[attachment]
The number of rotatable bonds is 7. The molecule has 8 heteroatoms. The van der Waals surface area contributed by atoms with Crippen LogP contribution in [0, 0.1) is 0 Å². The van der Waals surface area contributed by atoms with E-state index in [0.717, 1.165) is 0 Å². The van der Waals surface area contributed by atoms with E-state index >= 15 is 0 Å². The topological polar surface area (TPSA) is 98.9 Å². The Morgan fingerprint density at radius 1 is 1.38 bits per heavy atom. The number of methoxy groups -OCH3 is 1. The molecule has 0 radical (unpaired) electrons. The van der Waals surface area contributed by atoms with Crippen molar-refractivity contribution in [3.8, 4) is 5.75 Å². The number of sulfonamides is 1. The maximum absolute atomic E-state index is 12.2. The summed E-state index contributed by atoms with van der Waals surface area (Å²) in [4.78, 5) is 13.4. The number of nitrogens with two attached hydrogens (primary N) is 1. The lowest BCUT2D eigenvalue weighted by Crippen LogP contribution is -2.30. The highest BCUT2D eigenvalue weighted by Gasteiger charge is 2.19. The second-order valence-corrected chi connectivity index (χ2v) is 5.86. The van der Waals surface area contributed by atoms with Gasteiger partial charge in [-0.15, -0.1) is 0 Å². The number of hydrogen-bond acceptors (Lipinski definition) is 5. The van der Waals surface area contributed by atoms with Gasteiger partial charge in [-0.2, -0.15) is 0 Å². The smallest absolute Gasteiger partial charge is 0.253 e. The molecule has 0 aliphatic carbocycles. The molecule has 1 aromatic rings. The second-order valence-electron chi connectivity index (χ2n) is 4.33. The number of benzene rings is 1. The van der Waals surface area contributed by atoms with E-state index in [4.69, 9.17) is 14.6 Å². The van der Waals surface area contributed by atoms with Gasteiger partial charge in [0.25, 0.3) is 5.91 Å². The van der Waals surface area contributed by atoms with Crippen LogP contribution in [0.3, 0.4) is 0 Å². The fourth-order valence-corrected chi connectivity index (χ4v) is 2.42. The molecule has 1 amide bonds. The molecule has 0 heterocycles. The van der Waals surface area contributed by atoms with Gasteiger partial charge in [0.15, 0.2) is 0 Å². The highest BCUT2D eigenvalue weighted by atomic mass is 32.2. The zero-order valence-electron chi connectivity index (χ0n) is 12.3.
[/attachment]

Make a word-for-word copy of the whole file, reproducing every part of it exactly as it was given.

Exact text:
The number of rotatable bonds is 7. The molecule has 8 heteroatoms. The van der Waals surface area contributed by atoms with Crippen LogP contribution in [0, 0.1) is 0 Å². The van der Waals surface area contributed by atoms with E-state index in [0.717, 1.165) is 0 Å². The van der Waals surface area contributed by atoms with E-state index >= 15 is 0 Å². The topological polar surface area (TPSA) is 98.9 Å². The Morgan fingerprint density at radius 1 is 1.38 bits per heavy atom. The number of methoxy groups -OCH3 is 1. The molecule has 0 radical (unpaired) electrons. The van der Waals surface area contributed by atoms with Crippen molar-refractivity contribution in [3.8, 4) is 5.75 Å². The number of sulfonamides is 1. The maximum absolute atomic E-state index is 12.2. The summed E-state index contributed by atoms with van der Waals surface area (Å²) in [4.78, 5) is 13.4. The number of nitrogens with two attached hydrogens (primary N) is 1. The lowest BCUT2D eigenvalue weighted by Crippen LogP contribution is -2.30. The highest BCUT2D eigenvalue weighted by Gasteiger charge is 2.19. The second-order valence-corrected chi connectivity index (χ2v) is 5.86. The van der Waals surface area contributed by atoms with Gasteiger partial charge in [-0.15, -0.1) is 0 Å². The number of hydrogen-bond acceptors (Lipinski definition) is 5. The van der Waals surface area contributed by atoms with Gasteiger partial charge in [-0.2, -0.15) is 0 Å². The smallest absolute Gasteiger partial charge is 0.253 e. The molecule has 0 aliphatic carbocycles. The molecule has 1 aromatic rings. The second-order valence-electron chi connectivity index (χ2n) is 4.33. The number of benzene rings is 1. The van der Waals surface area contributed by atoms with E-state index in [4.69, 9.17) is 14.6 Å². The van der Waals surface area contributed by atoms with Gasteiger partial charge in [0.25, 0.3) is 5.91 Å². The van der Waals surface area contributed by atoms with Crippen LogP contribution in [0.3, 0.4) is 0 Å². The fourth-order valence-corrected chi connectivity index (χ4v) is 2.42. The molecule has 1 amide bonds. The molecule has 0 heterocycles. The van der Waals surface area contributed by atoms with Gasteiger partial charge in [0.15, 0.2) is 0 Å². The highest BCUT2D eigenvalue weighted by atomic mass is 32.2. The zero-order valence-electron chi connectivity index (χ0n) is 12.3.